Web Design Tips
When it comes to design tips for using graphics,
photos and images on your website, it is easier to start with things you
should try to avoid.
First off don’t use large graphic files
that take forever to load. I think that large photo files are probably
the fastest way to lose your website visitor. You know that baby photo
that gets emailed from a relative and takes all day to download? Cute
baby, but I could have seen that with a smaller image in half the time.
Well that’s what the visitors to your website are like. If they
want to see the large image create a thumbnail photo for your web page
and let the visitor choose whether or not they want to see the large version.
Don’t force it on them!
Don’t full the page up with pictures
“just because you can”. Meaningless photos and pointless graphics
are also a waste of good real estate. Lots of people create lovely images
for paragraph and other headings. Why? Search engines can’t read
them; they slow page download time (it may not be much, but all the extra
bits add up), and take up development time.
You have heard me mention thumbnail images.
They are small photos of a larger image, which usually when clicked allows
the web surfer to see a large version. Don’t make the mistake of
making the thumbnail almost as big as the full size image it directs you
to. Thumbnail sizes have a happy medium. They need to be big enough for
the average visitor to be able to see, and then choose to enlarge. Not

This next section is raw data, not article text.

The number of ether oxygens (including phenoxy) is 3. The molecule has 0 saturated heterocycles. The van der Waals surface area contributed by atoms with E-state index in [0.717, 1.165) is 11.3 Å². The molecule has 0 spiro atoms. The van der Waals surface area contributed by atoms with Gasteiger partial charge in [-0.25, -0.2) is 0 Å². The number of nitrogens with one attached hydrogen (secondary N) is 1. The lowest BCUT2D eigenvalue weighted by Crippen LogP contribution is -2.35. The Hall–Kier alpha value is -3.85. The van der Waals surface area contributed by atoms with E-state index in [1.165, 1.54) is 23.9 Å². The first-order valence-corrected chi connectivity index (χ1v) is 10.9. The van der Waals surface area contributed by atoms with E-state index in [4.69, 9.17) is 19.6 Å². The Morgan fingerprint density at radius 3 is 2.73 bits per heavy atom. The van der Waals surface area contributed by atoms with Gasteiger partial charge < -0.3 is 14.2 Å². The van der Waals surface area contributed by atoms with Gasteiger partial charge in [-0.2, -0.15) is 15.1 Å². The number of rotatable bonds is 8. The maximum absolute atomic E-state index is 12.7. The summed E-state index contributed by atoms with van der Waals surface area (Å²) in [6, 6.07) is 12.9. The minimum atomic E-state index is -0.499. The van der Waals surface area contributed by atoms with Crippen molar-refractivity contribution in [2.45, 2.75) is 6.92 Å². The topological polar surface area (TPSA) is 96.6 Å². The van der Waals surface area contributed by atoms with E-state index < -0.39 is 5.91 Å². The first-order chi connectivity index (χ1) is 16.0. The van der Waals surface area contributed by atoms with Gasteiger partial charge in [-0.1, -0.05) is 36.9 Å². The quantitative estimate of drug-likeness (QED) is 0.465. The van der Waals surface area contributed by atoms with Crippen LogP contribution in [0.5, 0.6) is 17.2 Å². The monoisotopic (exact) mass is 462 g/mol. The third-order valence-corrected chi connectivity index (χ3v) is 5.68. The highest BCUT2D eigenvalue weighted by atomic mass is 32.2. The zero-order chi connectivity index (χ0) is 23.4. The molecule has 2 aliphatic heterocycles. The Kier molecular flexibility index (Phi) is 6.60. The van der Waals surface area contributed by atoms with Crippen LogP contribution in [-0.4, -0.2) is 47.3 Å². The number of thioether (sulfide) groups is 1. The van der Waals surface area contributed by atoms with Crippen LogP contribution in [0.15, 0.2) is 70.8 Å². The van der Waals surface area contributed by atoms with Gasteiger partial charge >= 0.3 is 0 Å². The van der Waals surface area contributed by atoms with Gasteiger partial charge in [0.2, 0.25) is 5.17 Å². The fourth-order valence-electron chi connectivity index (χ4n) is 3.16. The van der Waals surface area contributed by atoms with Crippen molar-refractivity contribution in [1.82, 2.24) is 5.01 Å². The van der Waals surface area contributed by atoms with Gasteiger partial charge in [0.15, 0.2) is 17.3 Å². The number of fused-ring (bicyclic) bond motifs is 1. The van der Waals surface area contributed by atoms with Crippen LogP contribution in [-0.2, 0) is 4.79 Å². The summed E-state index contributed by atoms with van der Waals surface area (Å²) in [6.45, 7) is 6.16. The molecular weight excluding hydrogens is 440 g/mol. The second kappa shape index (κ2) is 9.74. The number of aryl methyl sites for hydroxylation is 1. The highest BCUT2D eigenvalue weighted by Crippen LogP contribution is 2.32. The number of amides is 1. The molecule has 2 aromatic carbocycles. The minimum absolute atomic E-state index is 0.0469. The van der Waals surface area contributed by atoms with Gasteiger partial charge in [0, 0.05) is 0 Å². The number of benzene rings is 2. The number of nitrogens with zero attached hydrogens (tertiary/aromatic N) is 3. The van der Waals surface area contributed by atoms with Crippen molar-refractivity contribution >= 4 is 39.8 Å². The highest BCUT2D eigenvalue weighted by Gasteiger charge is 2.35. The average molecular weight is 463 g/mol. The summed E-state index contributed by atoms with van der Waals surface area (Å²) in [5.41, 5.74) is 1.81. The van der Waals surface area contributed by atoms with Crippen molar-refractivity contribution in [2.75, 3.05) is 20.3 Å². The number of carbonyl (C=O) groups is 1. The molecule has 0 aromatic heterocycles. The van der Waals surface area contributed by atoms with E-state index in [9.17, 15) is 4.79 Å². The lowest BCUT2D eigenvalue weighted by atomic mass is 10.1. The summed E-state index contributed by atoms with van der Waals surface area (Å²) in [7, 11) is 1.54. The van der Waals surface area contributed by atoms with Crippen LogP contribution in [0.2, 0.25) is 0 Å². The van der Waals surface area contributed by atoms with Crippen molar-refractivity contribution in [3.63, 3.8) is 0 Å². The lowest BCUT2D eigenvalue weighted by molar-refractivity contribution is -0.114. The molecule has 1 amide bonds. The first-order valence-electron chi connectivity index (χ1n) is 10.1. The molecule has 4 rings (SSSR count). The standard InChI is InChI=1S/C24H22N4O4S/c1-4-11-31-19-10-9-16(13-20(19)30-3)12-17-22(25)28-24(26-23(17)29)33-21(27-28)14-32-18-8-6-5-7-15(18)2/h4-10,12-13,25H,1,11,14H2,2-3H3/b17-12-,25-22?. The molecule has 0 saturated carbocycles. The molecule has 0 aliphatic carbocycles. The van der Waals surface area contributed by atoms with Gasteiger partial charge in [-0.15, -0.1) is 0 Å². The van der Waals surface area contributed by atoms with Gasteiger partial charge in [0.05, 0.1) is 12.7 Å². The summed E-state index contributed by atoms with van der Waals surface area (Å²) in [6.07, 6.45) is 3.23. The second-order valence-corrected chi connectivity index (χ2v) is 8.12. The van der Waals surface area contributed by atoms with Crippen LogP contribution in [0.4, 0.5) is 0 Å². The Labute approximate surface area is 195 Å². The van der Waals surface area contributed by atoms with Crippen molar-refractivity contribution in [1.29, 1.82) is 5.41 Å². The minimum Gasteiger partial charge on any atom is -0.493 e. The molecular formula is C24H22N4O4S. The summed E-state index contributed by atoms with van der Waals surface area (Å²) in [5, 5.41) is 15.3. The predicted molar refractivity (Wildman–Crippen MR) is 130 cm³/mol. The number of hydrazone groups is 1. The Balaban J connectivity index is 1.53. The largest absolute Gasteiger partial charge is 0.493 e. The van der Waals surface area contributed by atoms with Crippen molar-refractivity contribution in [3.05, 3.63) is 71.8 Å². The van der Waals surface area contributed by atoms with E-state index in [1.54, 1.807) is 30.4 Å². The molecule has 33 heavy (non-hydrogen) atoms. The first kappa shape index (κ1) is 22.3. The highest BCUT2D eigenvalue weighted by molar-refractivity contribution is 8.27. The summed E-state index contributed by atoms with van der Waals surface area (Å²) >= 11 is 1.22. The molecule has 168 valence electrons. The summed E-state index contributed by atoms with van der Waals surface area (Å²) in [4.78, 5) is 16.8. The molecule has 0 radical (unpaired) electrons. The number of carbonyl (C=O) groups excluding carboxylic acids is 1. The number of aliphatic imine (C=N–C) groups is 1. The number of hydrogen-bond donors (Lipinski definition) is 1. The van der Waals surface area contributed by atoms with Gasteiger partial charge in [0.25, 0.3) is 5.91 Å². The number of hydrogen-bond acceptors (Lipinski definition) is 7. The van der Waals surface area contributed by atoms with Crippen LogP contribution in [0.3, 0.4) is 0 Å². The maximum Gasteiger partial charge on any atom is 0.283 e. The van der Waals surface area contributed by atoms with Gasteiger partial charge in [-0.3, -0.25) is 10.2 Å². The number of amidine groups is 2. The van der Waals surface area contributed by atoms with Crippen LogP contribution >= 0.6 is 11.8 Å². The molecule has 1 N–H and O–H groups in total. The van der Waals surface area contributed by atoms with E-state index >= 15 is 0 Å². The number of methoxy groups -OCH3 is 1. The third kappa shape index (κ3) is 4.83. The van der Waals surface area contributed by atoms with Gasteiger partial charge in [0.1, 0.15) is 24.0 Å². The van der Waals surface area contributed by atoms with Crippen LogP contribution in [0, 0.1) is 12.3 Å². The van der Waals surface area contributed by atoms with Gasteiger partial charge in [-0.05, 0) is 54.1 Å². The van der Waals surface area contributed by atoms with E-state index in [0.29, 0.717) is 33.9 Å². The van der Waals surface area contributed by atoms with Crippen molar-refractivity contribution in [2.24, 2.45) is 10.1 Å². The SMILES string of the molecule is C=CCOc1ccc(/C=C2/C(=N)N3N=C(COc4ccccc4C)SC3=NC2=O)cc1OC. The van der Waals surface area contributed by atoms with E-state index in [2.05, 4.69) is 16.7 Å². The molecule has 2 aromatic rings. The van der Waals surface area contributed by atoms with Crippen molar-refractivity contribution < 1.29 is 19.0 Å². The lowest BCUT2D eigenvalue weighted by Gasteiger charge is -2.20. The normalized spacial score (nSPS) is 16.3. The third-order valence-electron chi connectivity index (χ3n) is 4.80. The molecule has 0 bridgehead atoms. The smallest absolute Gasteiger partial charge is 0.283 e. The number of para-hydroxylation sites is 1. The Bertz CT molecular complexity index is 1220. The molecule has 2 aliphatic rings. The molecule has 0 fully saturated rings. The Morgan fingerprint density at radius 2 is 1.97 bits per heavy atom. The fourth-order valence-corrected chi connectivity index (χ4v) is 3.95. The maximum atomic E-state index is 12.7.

too small that you must enlarge every picture to see the details, nor
too big that there is no point having a larger version. Sometimes this
is a better option. No enlarged version.
A really good habit, which many people forget, is to add an alt tag as
soon as you insert a photo. In the modern era, one must always remember
to cater for people from all walks of life with their disabilities and
impairments, as well as to the surfer who has his graphics turned off.
Graphics with no alt tags make boring looking pages no matter what type
of browser is being used. When the page has missing alt tags you know
its plain, but just as bad (if not worse) are missing graphics, especially
missing graphics with no alt labels. While IE allows the pop up message
describing the photo on mouse over, Mozilla and Opera browsers load the
alt tags to view before the photo is loaded. Get into the habit of adding
the alt tag, and it certainly won’t do your SEO any harm either.
My other peeve, related to large images, are those pages where a photo
loads quite fast, but doesn’t fit the width of the screen. I detest
sideways scrolling. Try and design your pages to fit many resolutions,
but definitely keep your images within the 800x600 size to begin. Vertical
scrolling is more acceptable (scroll mice generally prefer up/down) to
most users, but think about whether your picture needs to be that big.
When we begin to make our first websites, animations seem like a really
cool thing as we find all the different scripts that allow scrolling marquees,
blinking animations, blinking text, animations that never stop, and many
other gimmicks. Would you trust a website like that if you were shopping
online. There are usually enough adverts, banners, pop ups, etc coming
at you without adding all your own animations.
Clean is good! However, all the above recommendations are my opinion
only, so if you like animated gifs and more then don’t let me put
you off. However, don’t expect me to stay long either!
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